1) First, choose your language.

2) Next, choose the type of deployment you want to use. Again, it is recommended to not use portable as it is not working as of version 10.0.3.12. For this demo, I will use ruggedised, which is recommended for any testing.

3) Wait for the initial setup process to finish. This may take a while.

4) Once this is done, you will be asked to configure your hardware profile. Just enter the name of the deployment you chose.

5) Following this, configure your network settings. You should double check that all your settings are correct, then type “Y” and hit enter. If not, enter “n” and you will be able to redo this process.

6) Again, wait for the setup to finish. This may take some time.

7) Once the setup is finished, it’s important that you note down the credentials that are given to you before you hit enter. You should save this in a secure password manager. However, if you forget and hit enter before noting down the credentials, you shouldn’t worry. You can reset the password by editing the GRUB config file on boot. However, it is recommended that you set a password for the GRUB interface at some point to prevent others doing this when they are not authorised to do so.

The setup of the operating system is now complete! Now we can move on and get the sensor cloud connected.


Getting Your Sensor Cloud Connected

Provided you are on the same network as your management interface, you should now be able to browse to your management interface at https://[your management IP address]/. As of version 10.0.3.12, the only supported browsers are modern versions of Google Chrome and Internet Explorer.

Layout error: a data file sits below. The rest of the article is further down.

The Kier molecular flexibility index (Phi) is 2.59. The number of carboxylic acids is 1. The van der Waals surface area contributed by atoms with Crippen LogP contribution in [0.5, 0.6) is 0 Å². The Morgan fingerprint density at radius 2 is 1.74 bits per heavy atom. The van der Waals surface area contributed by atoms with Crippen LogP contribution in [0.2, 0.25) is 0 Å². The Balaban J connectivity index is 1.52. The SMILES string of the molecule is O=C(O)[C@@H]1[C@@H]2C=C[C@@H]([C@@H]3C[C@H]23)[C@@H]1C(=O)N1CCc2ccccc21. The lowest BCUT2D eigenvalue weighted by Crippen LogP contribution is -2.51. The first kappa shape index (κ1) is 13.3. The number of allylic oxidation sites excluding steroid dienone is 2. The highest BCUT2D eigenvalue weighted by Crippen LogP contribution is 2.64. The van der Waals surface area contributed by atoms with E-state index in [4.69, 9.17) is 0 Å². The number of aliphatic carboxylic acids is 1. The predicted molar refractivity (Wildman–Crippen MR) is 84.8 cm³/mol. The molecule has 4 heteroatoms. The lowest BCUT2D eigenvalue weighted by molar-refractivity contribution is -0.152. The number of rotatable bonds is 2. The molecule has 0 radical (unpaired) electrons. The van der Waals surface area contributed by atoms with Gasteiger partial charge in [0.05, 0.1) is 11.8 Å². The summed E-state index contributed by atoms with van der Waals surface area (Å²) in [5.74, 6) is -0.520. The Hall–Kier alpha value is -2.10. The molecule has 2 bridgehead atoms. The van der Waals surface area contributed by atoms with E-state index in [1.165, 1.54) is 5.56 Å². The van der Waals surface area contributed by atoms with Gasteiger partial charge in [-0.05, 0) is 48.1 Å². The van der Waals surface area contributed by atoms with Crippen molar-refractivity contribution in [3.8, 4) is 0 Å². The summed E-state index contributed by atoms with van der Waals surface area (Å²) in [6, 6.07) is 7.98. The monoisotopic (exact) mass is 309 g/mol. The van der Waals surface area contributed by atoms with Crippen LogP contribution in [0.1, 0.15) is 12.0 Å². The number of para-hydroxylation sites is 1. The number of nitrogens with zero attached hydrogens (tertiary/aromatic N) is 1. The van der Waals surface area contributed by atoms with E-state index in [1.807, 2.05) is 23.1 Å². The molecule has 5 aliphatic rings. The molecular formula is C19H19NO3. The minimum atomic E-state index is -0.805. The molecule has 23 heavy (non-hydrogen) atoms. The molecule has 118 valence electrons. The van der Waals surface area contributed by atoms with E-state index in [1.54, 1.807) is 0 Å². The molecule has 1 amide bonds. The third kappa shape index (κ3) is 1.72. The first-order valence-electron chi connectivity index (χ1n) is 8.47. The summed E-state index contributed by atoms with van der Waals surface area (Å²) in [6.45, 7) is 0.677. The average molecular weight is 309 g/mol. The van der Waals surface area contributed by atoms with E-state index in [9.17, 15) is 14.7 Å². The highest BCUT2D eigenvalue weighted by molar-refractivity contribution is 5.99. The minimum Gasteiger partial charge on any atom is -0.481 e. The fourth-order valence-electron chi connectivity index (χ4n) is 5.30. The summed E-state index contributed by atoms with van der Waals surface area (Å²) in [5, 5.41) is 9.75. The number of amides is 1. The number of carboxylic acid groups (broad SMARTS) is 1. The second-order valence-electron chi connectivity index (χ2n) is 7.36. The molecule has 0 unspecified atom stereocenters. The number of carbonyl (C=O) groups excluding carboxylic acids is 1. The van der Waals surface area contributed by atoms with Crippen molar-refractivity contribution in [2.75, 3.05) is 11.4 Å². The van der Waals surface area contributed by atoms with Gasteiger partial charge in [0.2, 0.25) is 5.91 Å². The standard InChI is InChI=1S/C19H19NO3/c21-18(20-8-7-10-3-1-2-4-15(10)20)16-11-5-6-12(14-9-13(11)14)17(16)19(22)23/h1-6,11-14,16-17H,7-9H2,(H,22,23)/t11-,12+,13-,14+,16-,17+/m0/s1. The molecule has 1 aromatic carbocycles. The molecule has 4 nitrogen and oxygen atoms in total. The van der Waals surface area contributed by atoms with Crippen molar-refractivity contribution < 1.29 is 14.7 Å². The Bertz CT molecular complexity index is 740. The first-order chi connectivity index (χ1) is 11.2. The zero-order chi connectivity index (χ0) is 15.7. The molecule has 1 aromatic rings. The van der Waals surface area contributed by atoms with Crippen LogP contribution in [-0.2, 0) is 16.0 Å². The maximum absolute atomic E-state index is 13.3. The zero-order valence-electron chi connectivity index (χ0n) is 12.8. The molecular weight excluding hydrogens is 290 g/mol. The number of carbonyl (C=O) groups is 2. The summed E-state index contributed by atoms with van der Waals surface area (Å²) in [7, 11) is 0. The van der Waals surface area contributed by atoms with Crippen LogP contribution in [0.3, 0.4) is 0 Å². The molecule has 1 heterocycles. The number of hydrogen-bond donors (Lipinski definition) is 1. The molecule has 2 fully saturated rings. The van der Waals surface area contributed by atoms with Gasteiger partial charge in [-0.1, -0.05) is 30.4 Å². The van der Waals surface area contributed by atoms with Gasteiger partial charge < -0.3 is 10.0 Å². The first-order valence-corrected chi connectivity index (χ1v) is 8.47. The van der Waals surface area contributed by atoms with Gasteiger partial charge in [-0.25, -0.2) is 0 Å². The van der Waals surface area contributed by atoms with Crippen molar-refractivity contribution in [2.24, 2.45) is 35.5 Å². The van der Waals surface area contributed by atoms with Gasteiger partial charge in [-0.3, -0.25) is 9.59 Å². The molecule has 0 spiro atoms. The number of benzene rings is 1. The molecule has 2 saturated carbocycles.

Once you have verified that you can connect to the management interface, you’ll need to onboard your sensors. Follow the instructions below to do this:

1) Go to the Azure portal, then to Defender for IoT.

2) Go onto the “Sites and sensors” section, then click “Onboard sensor”.

3) Ensure that “On the cloud” is selected for where the sensor is being installed as this will connect the sensor into IoT Hub. You will need to create an IoT Hub, which is where the alerts will be parsed and then forwarded to Sentinel. Go through the process of creating your IoT Hub, then provide a name, and a zone if you wish, to the sensor. You could assign the sensor’s name as the IP address you are using for the sensor to make this easier to manage.

4) Once you have registered your sensor, download the activation file and store it somewhere safe.

5) Go to your sensor’s management console and login with your details. (NOTE: If you reset the password of the accounts through GRUB, you’ll need to click on “Password recovery”. From there, you can upload your activation file and retrieve the passwords for the accounts.)

6) Once logged in, simply upload your activation file, and your sensor will automatically connect itself to IoT Hub! Be sure that your firewall rules allow for the sensor to reach Azure. See Azure’s documentation for the ports required: https://docs.microsoft.com/en-us/azure/defender-for-iot/how-to-set-up-your-network#network-access-requirements

7) The final step is to activate the connector on Sentinel. To do this, go to Azure Sentinel from the portal, go to the “Data connectors” tab, then find “Azure Defender for IoT”. Click “Open connector page”.

8) Now simply click “Connect” for your subscription that you enrolled for Azure Defender for IoT. All done!

Alerts can be delayed when reaching Sentinel, allow up to 15 minutes for them to appear.


Need Further Assistance?


If your company is looking to use Azure Defender for IoT and would like help, please reach out to Satisnet using the Contact tab!